When Mets prospects Allan Dykstra and Zach Lutz hit back-to-back home runs for the 51s in the fourth inning Thursday, their manager had a sneaking suspicion something special might be about to go down.
"After those first two homers -- [Taylor] Teagarden's already hit eight home runs in [about] 60 at-bats, and I've seen Brandon Allen play -- I saw what he could do when he was with Tucson last year," Las Vegas skipper Wally Backman said. "I've got to think those [first two homers] are starting to go through those guys' heads as they put the swing on the ball."
Teagarden and Allen did indeed follow suit, thus making the 51s the first team to hit four consecutive home runs in the Pacific Coast League since 2009. The roundtrippers set the pace in their 16-4 romp over the Bees at Salt Lake's Smith's Ballpark.
"That was crazy. It's the first time I've ever witnessed that, and the first time I've been a part of it. It was exciting," said Allen, who went 5-for-6 with a pair of RBIs and a pair of runs scored.
Despite his manager's hunch, the first baseman said he was not swinging for the fences in that at-bat and wasn't thinking about the frame's first two homers.
"At that point, it was just part of the game. That's all it was," Allen explained. "The guys got into a rhythm and got the pitches they wanted. They hit a couple home runs and got us three runs."
Teagarden's home run shifted his outlook.
"I was happy for him and then it was like, 'Wait, what's going to happen next? Am I going to be the guy to end it?'" the nine-year veteran admitted. "But you don't try to hit a home run in that situation. You just try to get on base, hit the ball hard."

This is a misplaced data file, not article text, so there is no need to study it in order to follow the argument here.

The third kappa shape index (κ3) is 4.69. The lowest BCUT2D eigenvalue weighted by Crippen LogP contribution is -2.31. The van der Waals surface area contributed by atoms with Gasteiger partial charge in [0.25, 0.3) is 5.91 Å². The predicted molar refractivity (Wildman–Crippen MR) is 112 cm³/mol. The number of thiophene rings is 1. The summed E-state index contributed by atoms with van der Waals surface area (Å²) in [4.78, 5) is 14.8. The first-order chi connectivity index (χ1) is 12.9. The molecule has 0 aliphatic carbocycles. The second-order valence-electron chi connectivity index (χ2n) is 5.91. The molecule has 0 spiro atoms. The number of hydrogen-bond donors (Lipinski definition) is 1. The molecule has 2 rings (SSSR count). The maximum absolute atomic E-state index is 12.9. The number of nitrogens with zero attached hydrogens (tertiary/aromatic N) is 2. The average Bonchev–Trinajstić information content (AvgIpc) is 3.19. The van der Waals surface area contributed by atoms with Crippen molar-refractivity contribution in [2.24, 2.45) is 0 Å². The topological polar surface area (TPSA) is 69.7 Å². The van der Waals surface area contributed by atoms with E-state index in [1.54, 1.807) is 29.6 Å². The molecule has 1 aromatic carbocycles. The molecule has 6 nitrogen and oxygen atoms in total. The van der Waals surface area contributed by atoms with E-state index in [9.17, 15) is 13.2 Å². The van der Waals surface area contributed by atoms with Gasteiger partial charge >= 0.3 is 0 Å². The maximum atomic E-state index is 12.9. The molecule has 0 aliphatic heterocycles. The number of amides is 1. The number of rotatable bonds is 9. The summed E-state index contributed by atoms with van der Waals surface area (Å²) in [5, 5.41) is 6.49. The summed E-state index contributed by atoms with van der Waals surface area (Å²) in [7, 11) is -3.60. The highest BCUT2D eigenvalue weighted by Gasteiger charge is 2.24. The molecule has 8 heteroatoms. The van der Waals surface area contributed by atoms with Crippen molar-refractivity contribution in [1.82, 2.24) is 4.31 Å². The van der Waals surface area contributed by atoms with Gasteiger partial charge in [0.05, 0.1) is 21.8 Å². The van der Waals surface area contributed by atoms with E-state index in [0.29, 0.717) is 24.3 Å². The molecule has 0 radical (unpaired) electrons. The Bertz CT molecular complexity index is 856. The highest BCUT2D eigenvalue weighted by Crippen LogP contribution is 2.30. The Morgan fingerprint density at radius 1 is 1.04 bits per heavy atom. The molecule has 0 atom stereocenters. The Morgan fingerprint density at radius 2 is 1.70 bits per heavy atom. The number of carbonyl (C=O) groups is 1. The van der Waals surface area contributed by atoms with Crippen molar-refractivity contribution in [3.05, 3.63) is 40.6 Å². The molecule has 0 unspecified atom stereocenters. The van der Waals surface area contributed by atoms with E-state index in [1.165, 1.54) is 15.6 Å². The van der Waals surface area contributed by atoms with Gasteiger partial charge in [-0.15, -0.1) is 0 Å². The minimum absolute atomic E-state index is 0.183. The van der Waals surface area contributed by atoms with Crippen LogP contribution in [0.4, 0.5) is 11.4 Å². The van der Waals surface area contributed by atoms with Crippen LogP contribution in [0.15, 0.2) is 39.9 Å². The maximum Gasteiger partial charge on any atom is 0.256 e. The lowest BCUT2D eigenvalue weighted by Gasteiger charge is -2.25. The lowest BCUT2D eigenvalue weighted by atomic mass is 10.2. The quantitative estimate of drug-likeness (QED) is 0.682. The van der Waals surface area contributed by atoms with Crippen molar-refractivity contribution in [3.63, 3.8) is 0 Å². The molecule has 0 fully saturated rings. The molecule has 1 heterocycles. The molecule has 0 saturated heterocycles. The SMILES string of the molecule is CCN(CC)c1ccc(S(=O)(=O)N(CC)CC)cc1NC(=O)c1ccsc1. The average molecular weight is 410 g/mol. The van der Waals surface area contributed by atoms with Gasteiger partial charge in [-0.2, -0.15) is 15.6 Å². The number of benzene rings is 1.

The left-handed hitter hammered the 1-0 pitch to deep right-center field.
"I didn't know it was gone. It had the height, but I didn't know if it was going to go out," Allen said. "I took a peek up and saw Efren [Navarro, Salt Lake's right fielder] running after it. That gave me a little rush, and then I saw it go over."
All four of the home runs came off Bees starter and 16th-ranked Angels prospect Jose Alvarez.
"I've never seen it before. It's impressive. These guys have swung the bat all year long," Backman said.
Allen kept a calm demeaner as he ran the bases.
"You try not to smile," he said. "It's a lot of excitement. I could hear my teammates getting exciting and making a lot of noise in the dugout."
Although the outburst provided extra confidence, Allen didn't adopt a relaxed approach in his subsequent at-bats.
"You've still got to play the game. I was taking each at-bat as it come and trying to get a base hit," he said. "I'm part of a great ballclub and a great hitting ballclub at that. It was great to be able to put my two cents in."
At 24-10, the 51s have the best record in the PCL, and they also lead the circuit in on-base percentage (.395), runs (244), home runs (43) and RBIs (220).
"I've got to say, I've got 25 guys here who are fighting to get to the big leagues for the first time or to get back to the big leagues," said Backman.
Lutz was 3-for-5 with five RBIs. Andrew Brown also homered on a 3-for-4 night and he crossed the plate five times.
Las Vegas is the fifth team in PCL history to go back-to-back-to-back-to-back. The Tacoma Twins set the record in 1974 with consecutive dingers by Danny Walton, Craig Kusick, Richard Renick and Tom Kelly.